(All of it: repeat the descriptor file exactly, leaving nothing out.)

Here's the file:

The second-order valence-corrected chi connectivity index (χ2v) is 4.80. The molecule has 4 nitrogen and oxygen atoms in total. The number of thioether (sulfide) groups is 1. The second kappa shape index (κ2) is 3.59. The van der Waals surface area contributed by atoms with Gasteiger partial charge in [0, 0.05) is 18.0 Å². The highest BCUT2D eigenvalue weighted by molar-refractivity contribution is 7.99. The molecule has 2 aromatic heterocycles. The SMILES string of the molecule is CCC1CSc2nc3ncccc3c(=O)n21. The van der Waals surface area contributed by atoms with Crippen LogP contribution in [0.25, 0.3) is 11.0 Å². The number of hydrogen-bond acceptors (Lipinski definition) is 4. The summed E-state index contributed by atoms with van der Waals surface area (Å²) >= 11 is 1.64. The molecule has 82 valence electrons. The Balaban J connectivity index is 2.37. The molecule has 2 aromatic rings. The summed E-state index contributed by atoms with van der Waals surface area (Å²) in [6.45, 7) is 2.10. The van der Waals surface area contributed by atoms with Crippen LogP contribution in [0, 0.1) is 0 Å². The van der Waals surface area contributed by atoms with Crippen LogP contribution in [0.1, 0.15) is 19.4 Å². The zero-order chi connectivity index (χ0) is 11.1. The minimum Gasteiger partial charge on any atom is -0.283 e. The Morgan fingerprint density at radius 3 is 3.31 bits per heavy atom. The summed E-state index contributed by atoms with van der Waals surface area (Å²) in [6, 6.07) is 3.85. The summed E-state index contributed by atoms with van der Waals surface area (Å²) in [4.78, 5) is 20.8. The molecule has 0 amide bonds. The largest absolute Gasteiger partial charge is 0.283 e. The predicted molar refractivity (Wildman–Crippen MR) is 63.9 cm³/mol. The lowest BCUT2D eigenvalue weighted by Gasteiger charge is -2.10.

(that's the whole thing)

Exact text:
The second-order valence-corrected chi connectivity index (χ2v) is 4.80. The molecule has 4 nitrogen and oxygen atoms in total. The number of thioether (sulfide) groups is 1. The second kappa shape index (κ2) is 3.59. The van der Waals surface area contributed by atoms with Gasteiger partial charge in [0, 0.05) is 18.0 Å². The highest BCUT2D eigenvalue weighted by molar-refractivity contribution is 7.99. The molecule has 2 aromatic heterocycles. The SMILES string of the molecule is CCC1CSc2nc3ncccc3c(=O)n21. The van der Waals surface area contributed by atoms with Crippen LogP contribution in [0.25, 0.3) is 11.0 Å². The number of hydrogen-bond acceptors (Lipinski definition) is 4. The summed E-state index contributed by atoms with van der Waals surface area (Å²) >= 11 is 1.64. The molecule has 82 valence electrons. The Balaban J connectivity index is 2.37. The molecule has 2 aromatic rings. The summed E-state index contributed by atoms with van der Waals surface area (Å²) in [6.45, 7) is 2.10. The van der Waals surface area contributed by atoms with Crippen LogP contribution in [0, 0.1) is 0 Å². The van der Waals surface area contributed by atoms with Crippen LogP contribution in [0.1, 0.15) is 19.4 Å². The zero-order chi connectivity index (χ0) is 11.1. The minimum Gasteiger partial charge on any atom is -0.283 e. The Morgan fingerprint density at radius 3 is 3.31 bits per heavy atom. The summed E-state index contributed by atoms with van der Waals surface area (Å²) in [6, 6.07) is 3.85. The summed E-state index contributed by atoms with van der Waals surface area (Å²) in [4.78, 5) is 20.8. The molecule has 0 amide bonds. The largest absolute Gasteiger partial charge is 0.283 e. The predicted molar refractivity (Wildman–Crippen MR) is 63.9 cm³/mol. The lowest BCUT2D eigenvalue weighted by Gasteiger charge is -2.10.